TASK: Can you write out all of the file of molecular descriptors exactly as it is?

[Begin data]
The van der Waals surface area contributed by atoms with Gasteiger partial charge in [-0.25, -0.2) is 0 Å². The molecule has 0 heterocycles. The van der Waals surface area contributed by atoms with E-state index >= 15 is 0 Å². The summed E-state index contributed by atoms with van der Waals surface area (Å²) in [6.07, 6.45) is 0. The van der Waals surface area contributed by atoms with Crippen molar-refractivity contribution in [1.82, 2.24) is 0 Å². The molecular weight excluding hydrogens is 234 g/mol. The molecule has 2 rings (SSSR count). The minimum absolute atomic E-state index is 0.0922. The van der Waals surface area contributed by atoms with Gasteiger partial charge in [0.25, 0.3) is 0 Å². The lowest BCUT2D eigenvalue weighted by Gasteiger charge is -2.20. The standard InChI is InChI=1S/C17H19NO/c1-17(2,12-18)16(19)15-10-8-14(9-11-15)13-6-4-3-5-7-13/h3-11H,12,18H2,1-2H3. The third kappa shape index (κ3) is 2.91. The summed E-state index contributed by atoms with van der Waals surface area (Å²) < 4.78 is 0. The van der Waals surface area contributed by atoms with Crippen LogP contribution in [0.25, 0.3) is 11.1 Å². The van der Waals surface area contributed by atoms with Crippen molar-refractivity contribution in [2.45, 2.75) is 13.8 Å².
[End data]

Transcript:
The van der Waals surface area contributed by atoms with Gasteiger partial charge in [-0.25, -0.2) is 0 Å². The molecule has 0 heterocycles. The van der Waals surface area contributed by atoms with E-state index >= 15 is 0 Å². The summed E-state index contributed by atoms with van der Waals surface area (Å²) in [6.07, 6.45) is 0. The van der Waals surface area contributed by atoms with Crippen molar-refractivity contribution in [1.82, 2.24) is 0 Å². The molecular weight excluding hydrogens is 234 g/mol. The molecule has 2 rings (SSSR count). The minimum absolute atomic E-state index is 0.0922. The van der Waals surface area contributed by atoms with Gasteiger partial charge in [0.25, 0.3) is 0 Å². The lowest BCUT2D eigenvalue weighted by Gasteiger charge is -2.20. The standard InChI is InChI=1S/C17H19NO/c1-17(2,12-18)16(19)15-10-8-14(9-11-15)13-6-4-3-5-7-13/h3-11H,12,18H2,1-2H3. The third kappa shape index (κ3) is 2.91. The summed E-state index contributed by atoms with van der Waals surface area (Å²) < 4.78 is 0. The van der Waals surface area contributed by atoms with Crippen LogP contribution in [0.25, 0.3) is 11.1 Å². The van der Waals surface area contributed by atoms with Crippen molar-refractivity contribution in [2.45, 2.75) is 13.8 Å².